In the last couple of days there have been a few good posts on Cloud Interoperability from Reuven, Greg and Stu. I also had written a blog about standard cloud couple of months ago. To understand the cloud interoperability, we do not have to go that far – from the clouds I mean – just taking a cue from the world of UFOs would be enough !
- Cloud Interoperability of the 1st Kind => Clouds exist and can be observed. This is the state we are in
- Cloud Interoperability of the 2nd Kind => Cloud services can talk to each other
- Cloud Interoperability of the 3rd Kind => Clouds can observe each other and some form of intelligent communication can happen
- Cloud Interoperability of the 4th Kind => Cloud are abducted by each other – just VM movement from one cloud to another
- Cloud Interoperability of the 5th Kind => This is where “joint, bilateral contact events produced through the conscious, voluntary and proactive … cooperative communication” happens. In essence, the clouds can work together
With this enlightenment, we can examine the POV of the cloud luminaries …
- Reuven says “Cloud Interoperability is to make it easier to use multiple cloud providers who share a common set of application interfaces as well as a consensus on the terminology / taxonomies that describe them” – Yes aliens and earthlings can talk the same language and understand each other, but we cannot change the fundamental nature of aliens and earthlings. So a common API layer does not work here and it should not.We do not want to convert aliens to earthlings or vice-versa. They both have their place in the universe and we should respect that. So Common API is a non-starter.
- Reuven defines “Cloud Portability” as mobility irrespective of OS/technology platform and format. Portability is Cloud interoperability of the 4th kind – mobility between homogeneous format and OS/technology platforms. We are not looking for antidote against platform lock-in, but are looking for cloud provider/vendor lock-in and btw, there is nothing like a cloud lock in. Unfortunately Reuven, in his blog, has a little confusion on this aspect. One has a choice of multiple OS platforms and one can always choose to write apps in one platform, if one wishes so. There are valid reasons for choosing one or more platforms. Windows folks will write in Azure, Google folks would like to work with Python and rest of the folks will use EC2. A cloud substrate should not mitigate the OS platform difference.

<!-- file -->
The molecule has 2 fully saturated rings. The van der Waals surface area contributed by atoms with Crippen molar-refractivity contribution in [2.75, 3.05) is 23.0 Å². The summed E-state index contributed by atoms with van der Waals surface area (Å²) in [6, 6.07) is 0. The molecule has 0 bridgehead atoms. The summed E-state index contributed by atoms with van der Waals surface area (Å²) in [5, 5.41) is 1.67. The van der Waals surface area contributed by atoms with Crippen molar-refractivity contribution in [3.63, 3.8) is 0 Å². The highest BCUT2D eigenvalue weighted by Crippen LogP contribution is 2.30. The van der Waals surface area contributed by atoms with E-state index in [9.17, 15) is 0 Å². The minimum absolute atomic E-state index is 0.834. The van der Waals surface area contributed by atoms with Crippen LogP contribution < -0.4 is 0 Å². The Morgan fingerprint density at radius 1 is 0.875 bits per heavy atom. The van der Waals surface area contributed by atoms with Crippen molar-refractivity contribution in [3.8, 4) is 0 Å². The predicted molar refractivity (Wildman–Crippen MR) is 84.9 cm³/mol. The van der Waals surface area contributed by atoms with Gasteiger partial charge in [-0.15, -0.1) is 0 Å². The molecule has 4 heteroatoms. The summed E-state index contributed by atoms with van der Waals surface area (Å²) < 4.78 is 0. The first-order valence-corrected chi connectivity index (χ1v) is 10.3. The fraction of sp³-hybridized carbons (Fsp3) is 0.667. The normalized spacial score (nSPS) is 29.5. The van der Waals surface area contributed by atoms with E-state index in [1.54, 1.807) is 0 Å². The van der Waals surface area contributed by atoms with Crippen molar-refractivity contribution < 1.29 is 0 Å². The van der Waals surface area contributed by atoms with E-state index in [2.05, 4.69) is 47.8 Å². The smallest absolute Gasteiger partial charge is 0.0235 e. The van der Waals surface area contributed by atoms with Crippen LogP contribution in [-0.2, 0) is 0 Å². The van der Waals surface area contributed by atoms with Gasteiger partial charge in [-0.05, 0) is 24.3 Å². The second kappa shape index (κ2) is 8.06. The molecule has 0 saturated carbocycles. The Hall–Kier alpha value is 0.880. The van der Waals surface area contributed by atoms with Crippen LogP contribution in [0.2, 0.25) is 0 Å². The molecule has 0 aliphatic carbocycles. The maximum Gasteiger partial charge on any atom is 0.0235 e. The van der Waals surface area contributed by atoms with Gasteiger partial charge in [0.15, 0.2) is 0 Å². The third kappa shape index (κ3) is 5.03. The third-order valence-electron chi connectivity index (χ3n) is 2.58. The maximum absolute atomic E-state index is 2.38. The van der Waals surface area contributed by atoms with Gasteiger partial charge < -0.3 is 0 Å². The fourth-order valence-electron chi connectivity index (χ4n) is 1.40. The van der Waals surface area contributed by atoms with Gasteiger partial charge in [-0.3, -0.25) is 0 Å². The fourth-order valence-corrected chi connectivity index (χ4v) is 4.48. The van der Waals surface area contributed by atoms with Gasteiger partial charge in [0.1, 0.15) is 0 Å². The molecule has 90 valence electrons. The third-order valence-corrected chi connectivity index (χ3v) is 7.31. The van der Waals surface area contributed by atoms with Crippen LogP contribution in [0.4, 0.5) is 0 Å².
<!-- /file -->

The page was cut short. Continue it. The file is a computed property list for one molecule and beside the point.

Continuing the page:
- Stu first talks about protocol interoperability only a network engineer can love, Yummy Stu ;o)
- His startling observation, that Microsoft has a clue, based on the .NET services architecture, itself is startling ! It is just interfaces between services. I do not think that is interoperability in any sense. OK, I will give it the Cloud Interoperability of the 2nd kind, if a cloud service on another OS/technology platform can talk to Azure services, and they can (I think)
- I liked Stu’s deployment flexibility and that is one of the key components for interoperable clouds – not translation, semantic or not, not common APIs but just deployment flexibility between cloud providers, on the same OS/technology platform.
- Stu has some interesting predictions – yep, no new run time (read my lips – those who remember that)
- As I have said earlier, we have to look at this from the four planes viz: policy, control, management & data. For Cloud Interoperability of the fifth kind, we need :
- A declarative policy plane that can be interpreted in a common way but implemented in proprietary ways as the platform sees fit
- A control plane that can be dynamic with rich attributes that are semantically equivalent across clouds (I do not care if they talk the same words so long as I know how to map them and do equivalence)
- A management plane – again built on semantically equivalent attributes so that I can make (collective and individual) inferences as and when needed
- And A data path which is the OS/technology of my choice and I do not want the cloud to change my data path characteristics.
- And A mature metering plane [Update – March 15,09 : James Urquhart convinced me that this is a fundamental requirement!]